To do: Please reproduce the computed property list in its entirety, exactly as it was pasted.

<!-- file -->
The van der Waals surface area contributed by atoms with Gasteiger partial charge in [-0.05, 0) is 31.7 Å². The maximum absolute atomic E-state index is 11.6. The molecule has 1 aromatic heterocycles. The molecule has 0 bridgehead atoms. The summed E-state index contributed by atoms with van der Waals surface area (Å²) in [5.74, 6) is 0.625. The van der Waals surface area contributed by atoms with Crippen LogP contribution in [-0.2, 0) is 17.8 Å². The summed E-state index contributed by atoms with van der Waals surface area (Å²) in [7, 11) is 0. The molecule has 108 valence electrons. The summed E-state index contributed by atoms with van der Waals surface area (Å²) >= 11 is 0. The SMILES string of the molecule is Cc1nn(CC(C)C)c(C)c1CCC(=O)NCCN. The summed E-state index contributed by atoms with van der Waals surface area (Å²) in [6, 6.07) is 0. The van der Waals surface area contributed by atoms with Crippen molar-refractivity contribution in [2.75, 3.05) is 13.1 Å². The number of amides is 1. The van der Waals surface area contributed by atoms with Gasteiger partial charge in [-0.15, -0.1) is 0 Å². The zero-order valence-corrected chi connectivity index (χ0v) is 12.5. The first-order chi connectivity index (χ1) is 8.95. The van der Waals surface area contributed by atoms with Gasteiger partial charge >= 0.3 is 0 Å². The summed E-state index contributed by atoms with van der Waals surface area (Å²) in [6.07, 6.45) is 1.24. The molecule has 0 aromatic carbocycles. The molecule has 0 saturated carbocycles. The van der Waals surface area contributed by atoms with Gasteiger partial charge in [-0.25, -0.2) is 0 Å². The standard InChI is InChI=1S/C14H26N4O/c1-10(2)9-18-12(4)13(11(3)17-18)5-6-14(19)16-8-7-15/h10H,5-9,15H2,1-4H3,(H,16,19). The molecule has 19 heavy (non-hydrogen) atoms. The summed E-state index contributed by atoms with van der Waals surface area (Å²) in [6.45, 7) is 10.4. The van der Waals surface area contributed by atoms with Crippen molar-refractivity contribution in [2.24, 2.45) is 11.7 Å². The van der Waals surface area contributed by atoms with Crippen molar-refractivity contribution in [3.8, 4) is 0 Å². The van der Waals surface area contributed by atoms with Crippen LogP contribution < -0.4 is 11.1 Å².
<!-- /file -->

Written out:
The van der Waals surface area contributed by atoms with Gasteiger partial charge in [-0.05, 0) is 31.7 Å². The maximum absolute atomic E-state index is 11.6. The molecule has 1 aromatic heterocycles. The molecule has 0 bridgehead atoms. The summed E-state index contributed by atoms with van der Waals surface area (Å²) in [5.74, 6) is 0.625. The van der Waals surface area contributed by atoms with Crippen LogP contribution in [-0.2, 0) is 17.8 Å². The summed E-state index contributed by atoms with van der Waals surface area (Å²) in [7, 11) is 0. The molecule has 108 valence electrons. The summed E-state index contributed by atoms with van der Waals surface area (Å²) >= 11 is 0. The SMILES string of the molecule is Cc1nn(CC(C)C)c(C)c1CCC(=O)NCCN. The summed E-state index contributed by atoms with van der Waals surface area (Å²) in [6, 6.07) is 0. The van der Waals surface area contributed by atoms with Crippen molar-refractivity contribution in [2.75, 3.05) is 13.1 Å². The number of amides is 1. The van der Waals surface area contributed by atoms with Gasteiger partial charge in [-0.15, -0.1) is 0 Å². The zero-order valence-corrected chi connectivity index (χ0v) is 12.5. The first-order chi connectivity index (χ1) is 8.95. The van der Waals surface area contributed by atoms with Gasteiger partial charge >= 0.3 is 0 Å². The summed E-state index contributed by atoms with van der Waals surface area (Å²) in [6.07, 6.45) is 1.24. The molecule has 0 aromatic carbocycles. The molecule has 0 saturated carbocycles. The van der Waals surface area contributed by atoms with Gasteiger partial charge in [-0.25, -0.2) is 0 Å². The standard InChI is InChI=1S/C14H26N4O/c1-10(2)9-18-12(4)13(11(3)17-18)5-6-14(19)16-8-7-15/h10H,5-9,15H2,1-4H3,(H,16,19). The molecule has 19 heavy (non-hydrogen) atoms. The summed E-state index contributed by atoms with van der Waals surface area (Å²) in [6.45, 7) is 10.4. The van der Waals surface area contributed by atoms with Crippen molar-refractivity contribution in [2.24, 2.45) is 11.7 Å². The van der Waals surface area contributed by atoms with Crippen molar-refractivity contribution in [3.8, 4) is 0 Å². The van der Waals surface area contributed by atoms with Crippen LogP contribution < -0.4 is 11.1 Å².